These Watchtowers were introduced in the Battle Reports. They require special attention, as they reveal a large part of the map from the Fog Of War. In this particular scene, Blue (me) has complete overview over Red’s expansion and due to his elevated position is also undetectable by Red’s ground units.

Rock-paper-scissors in action: A group of Void Rays will easily devastate any number of Carriers. Which is particularly frustrating to careless players, since Carriers are a lot more expensive than the little ray shooters.

This Protoss base is pretty much doomed. A nice new feature of SC2 is the replay-bar for replays, that can be seen on the right edge of the screen. By clicking on it, you can directly jump to a part of the replay, almost like with a video. Currently you can only jump backwards, i.e. to scenes you’ve already seen, but still a useful feature.

Another Protoss vs. Protoss battle. Pay attention to the sparingly used effects on the collapsing Gateway in the foreground. Needless to say, this looks a lot more impressive in motion. Maybe I’ll upload some videos over the next few days.

Three Protoss Zealots (mine) harassing a Terran Player. Zealots are still very powerful on the ground and will prove useful even in longer games. At the moment, the average match length in the games I played was a little under 15 minutes.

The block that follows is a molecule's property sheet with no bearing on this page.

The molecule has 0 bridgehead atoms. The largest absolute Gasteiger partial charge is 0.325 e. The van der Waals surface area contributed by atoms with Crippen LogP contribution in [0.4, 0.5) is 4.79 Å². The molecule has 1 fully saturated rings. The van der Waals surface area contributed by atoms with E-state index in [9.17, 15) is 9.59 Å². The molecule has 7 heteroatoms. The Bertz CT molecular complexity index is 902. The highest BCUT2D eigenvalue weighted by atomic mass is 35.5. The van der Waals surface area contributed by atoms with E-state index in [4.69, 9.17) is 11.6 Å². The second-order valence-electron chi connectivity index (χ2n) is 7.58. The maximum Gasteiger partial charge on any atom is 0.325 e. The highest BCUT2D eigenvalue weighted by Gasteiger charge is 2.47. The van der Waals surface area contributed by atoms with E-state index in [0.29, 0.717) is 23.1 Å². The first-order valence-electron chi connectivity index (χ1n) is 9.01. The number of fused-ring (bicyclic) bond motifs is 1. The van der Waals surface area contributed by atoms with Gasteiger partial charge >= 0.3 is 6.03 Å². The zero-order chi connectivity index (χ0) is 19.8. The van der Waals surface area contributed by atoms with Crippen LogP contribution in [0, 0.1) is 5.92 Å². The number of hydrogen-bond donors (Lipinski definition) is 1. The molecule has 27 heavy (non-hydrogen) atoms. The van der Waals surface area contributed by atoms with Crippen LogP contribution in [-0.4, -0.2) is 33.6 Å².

That’s it for Day 1, folks. I hope you’ll check back with us later, as our Pageant of the Bizarre Beta Diary for Starcraft II continues…

Categories: Games

Starcraft 2 – Beta Live

February 18th, 2010 No comments

The long anticipated Beta of Starcraft II finally started today and this author is among the lucky few who already got their key. Fortunately, Blizzard did not put a restrictive NDA on this one, so you will get to enjoy a series of coverage articles on the game over the next few weeks.

So stay tuned for the amazing Pageant of the Bizarre Beta-Diary for Starcraft II – soon on these very pages.

Categories: Games

The Millennial Years – 7 Video Games

February 13th, 2010 No comments
Video Games

7 Video Games

We apologize for the unexpected delay and present without any further ado – the newest article in our Millennial Years retrospective.

No other media has undergone as much change and innovation in the last ten years as video games. Besides the countless revolutions caused by the rapid technological progress – most prominently the rapid progress of real-time 3d graphics – there has also been a fundamental shift in target audiences. With the rise of Casual Games and the establishing of technical gadgets as lifestyle accessories, games finally went into cultural mainstream. Today, games are considered to be on a par with traditional entertainment media like music or cinema for the first time.

Along with the broadened acceptance in the mainstream a fundamentally new type of games rose. Born in the same dark corners of the Internet as Casual Games, these Arthouse Games move along the brink of known gaming experiences. Pushing the very notion of what is considered interactive storytelling and art, it is those games that seem most promising when it comes to evolving the media today.